• version Initially None. A list of version strings.
  • enabled Initially None. A dictionary of frequencies indexed by message type (see enable coroutine above).
  • antenna Initially 0. Values:
    0 No report received.
    1 Antenna fault.
    2 Internal antenna.
    3 External antenna.

3.5 The parse method (developer note)

The null parse method in the base class is overridden. It intercepts the single response to VERSION and ENABLE commands and updates the above bound variables. The ANTENNA command causes repeated messages to be sent. These update the antenna bound variable. These "handled" messages call the message callback with the GPS instance followed by a list of sentence segments followed by any args specified in the constructor.

Other PMTK messages are passed to the optional message callback as described in section 3.2.

4. Using GPS for accurate timing

Many GPS chips (e.g. MTK3339) provide a PPS signal which is a pulse occurring at 1s intervals whose leading edge is a highly accurate UTC time reference.

This driver uses this pulse to provide accurate subsecond UTC and local time values. The driver requires MicroPython because PPS needs a pin interrupt.

On STM platforms such as the Pyboard it may be used to set and to calibrate the realtime clock (RTC). This functionality is not currently portable to other chips.

See Absolute accuracy for a discussion of the absolute accuracy provided by this module (believed to be on the order of +-70μs).

Two classes are provided: GPS_Timer for read-only access to the GPS device and GPS_RWTimer for read/write access.

4.1 Files

  • as_GPS.py The library containing the base class.
  • as_GPS_utils.py Additional formatted string methods for AS_GPS.
  • as_rwGPS.py Required if using the read/write variant.
  • as_tGPS.py The library. Provides GPS_Timer and GPS_RWTimer classes.
  • as_GPS_time.py Test scripts for read only driver.
  • as_rwGPS_time.py Test scripts for read/write driver.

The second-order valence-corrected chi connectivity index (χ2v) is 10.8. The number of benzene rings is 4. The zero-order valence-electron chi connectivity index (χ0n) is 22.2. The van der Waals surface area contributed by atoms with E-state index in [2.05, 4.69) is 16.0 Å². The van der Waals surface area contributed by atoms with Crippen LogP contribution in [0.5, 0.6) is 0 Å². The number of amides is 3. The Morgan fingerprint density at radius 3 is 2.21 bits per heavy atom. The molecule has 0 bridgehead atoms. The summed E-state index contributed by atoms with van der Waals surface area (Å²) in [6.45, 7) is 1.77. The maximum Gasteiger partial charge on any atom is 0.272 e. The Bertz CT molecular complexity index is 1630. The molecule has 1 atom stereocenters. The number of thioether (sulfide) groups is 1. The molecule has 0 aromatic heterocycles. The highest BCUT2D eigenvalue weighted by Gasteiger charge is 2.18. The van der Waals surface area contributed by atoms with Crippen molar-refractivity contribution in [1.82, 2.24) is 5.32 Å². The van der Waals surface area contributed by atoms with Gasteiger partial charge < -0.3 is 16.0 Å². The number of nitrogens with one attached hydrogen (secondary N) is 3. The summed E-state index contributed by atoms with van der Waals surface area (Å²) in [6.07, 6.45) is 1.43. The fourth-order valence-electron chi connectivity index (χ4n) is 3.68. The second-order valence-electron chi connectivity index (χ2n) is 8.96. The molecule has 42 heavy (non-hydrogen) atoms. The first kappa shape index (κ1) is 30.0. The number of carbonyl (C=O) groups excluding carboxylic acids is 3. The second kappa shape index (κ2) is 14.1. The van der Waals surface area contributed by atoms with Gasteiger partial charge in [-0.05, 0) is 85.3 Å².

4.1.1 Usage example

import uasyncio as asyncio
import pyb
import as_tGPS

async def test():
    fstr = '{}ms Time: {:02d}:{:02d}:{:02d}:{:06d}'
    red = pyb.LED(1)
    blue = pyb.LED(4)
    uart = pyb.UART(4, 9600, read_buf_len=200)
    sreader = asyncio.StreamReader(uart)
    pps_pin = pyb.Pin('X3', pyb.Pin.IN)
    gps_tim = as_tGPS.GPS_Timer(sreader, pps_pin, local_offset=1,
                             fix_cb=lambda *_: red.toggle(),
                             pps_cb=lambda *_: blue.toggle())
    print('Waiting for signal.')
    await gps_tim.ready()  # Wait for GPS to get a signal
    await gps_tim.set_rtc()  # Set RTC from GPS
    while True:
        await asyncio.sleep(1)
        # In a precision app, get the time list without allocation:
        t = gps_tim.get_t_split()
        print(fstr.format(gps_tim.get_ms(), t[0], t[1], t[2], t[3]))

loop = asyncio.get_event_loop()
loop.create_task(test())
loop.run_forever()

4.2 GPS_Timer and GPS_RWTimer classes

These classes inherit from AS_GPS and GPS respectively, with read-only and read/write access to the GPS hardware. All public methods and bound variables of the base classes are supported. Additional functionality is detailed below.

4.2.1 GPS_Timer class Constructor

Mandatory positional args:

  • sreader The StreamReader instance associated with the UART.
  • pps_pin An initialised input Pin instance for the PPS signal.

Optional positional args:

  • local_offset See base class for details of these args.
  • fix_cb
  • cb_mask
  • fix_cb_args
  • pps_cb Callback runs when a PPS interrupt occurs. The callback runs in an interrupt context so it should return quickly and cannot allocate RAM. Default is a null method. See below for callback args.
  • pps_cb_args Default (). A tuple of args for the callback. The callback receives the GPS_Timer instance as the first arg, followed by any args in the tuple.

4.2.2 GPS_RWTimer class Constructor

This takes three mandatory positional args:

  • sreader The StreamReader instance associated with the UART.
  • swriter The StreamWriter instance associated with the UART.
  • pps_pin An initialised input Pin instance for the PPS signal.

Optional positional args:

  • local_offset See base class for details of these args.
  • fix_cb
  • cb_mask
  • fix_cb_args
  • msg_cb
  • msg_cb_args
  • pps_cb Callback runs when a PPS interrupt occurs. The callback runs in an interrupt context so it should return quickly and cannot allocate RAM. Default is a null method. See below for callback args.
  • pps_cb_args Default (). A tuple of args for the callback. The callback receives the GPS_RWTimer instance as the first arg, followed by any args in the tuple.